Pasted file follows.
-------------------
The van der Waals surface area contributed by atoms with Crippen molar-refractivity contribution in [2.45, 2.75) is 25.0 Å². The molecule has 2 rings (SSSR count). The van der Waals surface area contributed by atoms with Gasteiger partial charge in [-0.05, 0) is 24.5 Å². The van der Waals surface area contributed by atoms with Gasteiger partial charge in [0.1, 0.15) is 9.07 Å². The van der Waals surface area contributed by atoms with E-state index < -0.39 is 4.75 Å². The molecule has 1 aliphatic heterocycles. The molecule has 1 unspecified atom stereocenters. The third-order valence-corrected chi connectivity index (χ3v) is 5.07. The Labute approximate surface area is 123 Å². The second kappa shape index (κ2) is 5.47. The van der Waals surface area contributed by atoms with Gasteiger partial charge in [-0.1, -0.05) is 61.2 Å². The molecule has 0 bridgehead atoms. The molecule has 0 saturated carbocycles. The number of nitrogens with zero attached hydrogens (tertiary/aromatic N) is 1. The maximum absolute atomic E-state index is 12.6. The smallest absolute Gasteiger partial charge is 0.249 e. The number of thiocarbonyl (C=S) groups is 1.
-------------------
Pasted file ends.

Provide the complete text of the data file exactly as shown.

The van der Waals surface area contributed by atoms with Crippen molar-refractivity contribution in [2.45, 2.75) is 25.0 Å². The molecule has 2 rings (SSSR count). The van der Waals surface area contributed by atoms with Gasteiger partial charge in [-0.05, 0) is 24.5 Å². The van der Waals surface area contributed by atoms with Gasteiger partial charge in [0.1, 0.15) is 9.07 Å². The van der Waals surface area contributed by atoms with E-state index < -0.39 is 4.75 Å². The molecule has 1 aliphatic heterocycles. The molecule has 1 unspecified atom stereocenters. The third-order valence-corrected chi connectivity index (χ3v) is 5.07. The Labute approximate surface area is 123 Å². The second kappa shape index (κ2) is 5.47. The van der Waals surface area contributed by atoms with Gasteiger partial charge in [-0.1, -0.05) is 61.2 Å². The molecule has 0 bridgehead atoms. The molecule has 0 saturated carbocycles. The number of nitrogens with zero attached hydrogens (tertiary/aromatic N) is 1. The maximum absolute atomic E-state index is 12.6. The smallest absolute Gasteiger partial charge is 0.249 e. The number of thiocarbonyl (C=S) groups is 1.